Their positions diverge quickly after the first sentence. Hillary states optimistically that “the United States is already taking steps to invest in our clean energy future, but we need to do more,” while Bernie blasts the establishment with the statement, “We now have a Republican Party that is more concerned about protecting the profits of Exxon, BP and Shell and the coal industry than protecting the planet.” He lays the blame squarely on the fossil fuel companies that have “bribed politicians into ignoring science.”

The tone is set for the rest of the proposal. For Bernie, it’s about overturning the corrupt and dysfunctional status quo, while for Hillary, it’s about building on the status quo to make America a “clean energy superpower.” She says nothing about the powerful fossil fuel lobby that has blocked climate legislation for decades. Bernie sounds like Teddy Roosevelt blasting industry, while Hillary sounds like…William Howard Taft?


Honestly, we don’t need to go further from here, but the goals the candidates set out clearly sets them apart on their climate agenda.

Bernie’s goals:

  • Cut US carbon pollution by 40% by 2030 and by over 80 percent by 2050.
  • Create a clean energy workforce of 10 million good-paying jobs by creating a 100% clean energy system.
  • Return billions of dollars to consumers impacted by the transformation of our energy system and protect the most vulnerable communities in the country suffering the ravages of climate change.

Hillary’s goals:

  • Have more than half a billion solar panels installed across the country by the end of Hillary’s first term.
  • Generate enough renewable energy to power every home in America within 10 years of Hillary taking office.

Bernie provides a concrete and ambitious national goal: Cut carbon pollution by 40% by 2030; he also addresses the need to protect vulnerable communities from devastating climate impacts. Hillary’s goals don’t even mention climate change. Instead she focuses on one of its solutions: install solar panels and generate renewable energy. If it’s not obvious, there is a big problem with a climate action proposal that does not have cutting greenhouse gas emissions as one of its goals. It’s like having an education proposal that doesn’t include cutting the number of school dropouts as a goal, but instead says, “We will distribute half a billion textbooks and make sure every student gets one!”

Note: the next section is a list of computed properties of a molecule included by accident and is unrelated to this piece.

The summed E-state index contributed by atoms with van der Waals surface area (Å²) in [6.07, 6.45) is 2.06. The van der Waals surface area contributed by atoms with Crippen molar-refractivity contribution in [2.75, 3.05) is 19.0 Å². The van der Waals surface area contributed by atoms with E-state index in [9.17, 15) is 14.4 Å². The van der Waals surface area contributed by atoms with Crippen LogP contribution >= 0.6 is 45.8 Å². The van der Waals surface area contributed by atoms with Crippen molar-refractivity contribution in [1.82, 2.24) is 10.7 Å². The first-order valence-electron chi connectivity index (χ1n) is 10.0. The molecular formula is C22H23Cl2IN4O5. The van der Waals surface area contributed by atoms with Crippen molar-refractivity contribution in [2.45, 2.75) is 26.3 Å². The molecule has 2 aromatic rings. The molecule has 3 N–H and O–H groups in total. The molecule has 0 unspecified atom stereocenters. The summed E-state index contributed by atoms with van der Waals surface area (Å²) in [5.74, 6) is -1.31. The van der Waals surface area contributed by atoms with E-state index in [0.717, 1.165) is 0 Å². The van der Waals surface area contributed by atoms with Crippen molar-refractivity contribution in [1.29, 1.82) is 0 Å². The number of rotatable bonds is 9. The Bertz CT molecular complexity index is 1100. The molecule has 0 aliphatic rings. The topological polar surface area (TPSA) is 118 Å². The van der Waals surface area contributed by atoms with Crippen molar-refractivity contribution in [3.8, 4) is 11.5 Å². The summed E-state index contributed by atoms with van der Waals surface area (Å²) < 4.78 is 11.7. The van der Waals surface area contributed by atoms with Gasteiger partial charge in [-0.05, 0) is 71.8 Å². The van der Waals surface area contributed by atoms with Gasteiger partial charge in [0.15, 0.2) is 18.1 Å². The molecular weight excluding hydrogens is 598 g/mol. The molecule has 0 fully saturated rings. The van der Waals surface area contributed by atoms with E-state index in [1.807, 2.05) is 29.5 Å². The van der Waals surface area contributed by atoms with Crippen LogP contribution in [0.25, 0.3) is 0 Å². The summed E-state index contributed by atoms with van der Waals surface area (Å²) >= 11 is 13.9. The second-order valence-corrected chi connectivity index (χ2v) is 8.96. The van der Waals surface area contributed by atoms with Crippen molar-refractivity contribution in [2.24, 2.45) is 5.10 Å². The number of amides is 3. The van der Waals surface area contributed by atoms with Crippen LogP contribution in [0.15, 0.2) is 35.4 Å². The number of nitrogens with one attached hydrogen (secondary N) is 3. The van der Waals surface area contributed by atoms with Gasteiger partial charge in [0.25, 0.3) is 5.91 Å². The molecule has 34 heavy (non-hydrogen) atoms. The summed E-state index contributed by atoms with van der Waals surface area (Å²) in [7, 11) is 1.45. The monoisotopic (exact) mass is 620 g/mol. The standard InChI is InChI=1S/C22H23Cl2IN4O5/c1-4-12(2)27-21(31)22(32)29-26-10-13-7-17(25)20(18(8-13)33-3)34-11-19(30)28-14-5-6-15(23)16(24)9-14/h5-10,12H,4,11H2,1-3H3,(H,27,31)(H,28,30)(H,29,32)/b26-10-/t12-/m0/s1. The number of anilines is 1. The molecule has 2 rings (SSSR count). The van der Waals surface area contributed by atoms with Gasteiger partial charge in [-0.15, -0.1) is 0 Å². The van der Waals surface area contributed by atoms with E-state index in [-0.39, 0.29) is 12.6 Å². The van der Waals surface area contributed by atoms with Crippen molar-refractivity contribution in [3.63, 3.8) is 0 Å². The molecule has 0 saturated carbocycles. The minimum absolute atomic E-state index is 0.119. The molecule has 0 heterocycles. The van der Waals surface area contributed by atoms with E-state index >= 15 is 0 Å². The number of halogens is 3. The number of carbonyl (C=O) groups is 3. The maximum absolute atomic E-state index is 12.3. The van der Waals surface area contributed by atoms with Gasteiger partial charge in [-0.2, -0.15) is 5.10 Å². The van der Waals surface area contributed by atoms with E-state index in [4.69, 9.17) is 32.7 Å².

Both Hillary and Bernie have as their goal to increase renewable energy generation, but the quantities they propose are vastly different. Hillary says she will have “more than half a billion solar panels installed across the country by the end of her first term.” How much is half a billion solar panels? Are they large panels or small panels? Maybe they are the tiny panels that companies sell to charge your cell phone? It sounds specific but is actually quite vague. Much better if she had said how many megawatts of solar energy she intends to install.

The next goal, “Generate enough renewable energy to power every home in America” is a bit more specific, but how much is that really? The US Energy Information Administration published that 41% of total U.S. energy consumption is consumed by residential and commercial buildings, or about 40 quadrillion British thermal units.[iii] Let’s say of half of that or 20% is used by the residential sector. The average amount of energy consumed by using electricity in the home is 60%, while the rest is used for space heating, which typically is not electric.[iv] Solar panels produce electricity, they do not provide space heating. So the second goal of Hillary’s proposal is basically to generate renewable energy for 12% of our national energy use. Bernie’s proposal is 100% clean energy. Big difference.

Further on under goals, Hillary’s plan states, “We will increase the amount of installed solar capacity by 700% by 2020, expand renewable energy to at least a third of all electricity generation.” Electricity generation currently emits 31% of US greenhouse gas emissions.[v] By reducing one third of that, that leaves 90% of emissions unaccounted for. But the real problem is, renewable energy production could increase 700% at the same time that fossil fuel consumption increases 1000%. What kind of a world would that be? So what if every home has solar panels but total greenhouse gas emissions increase?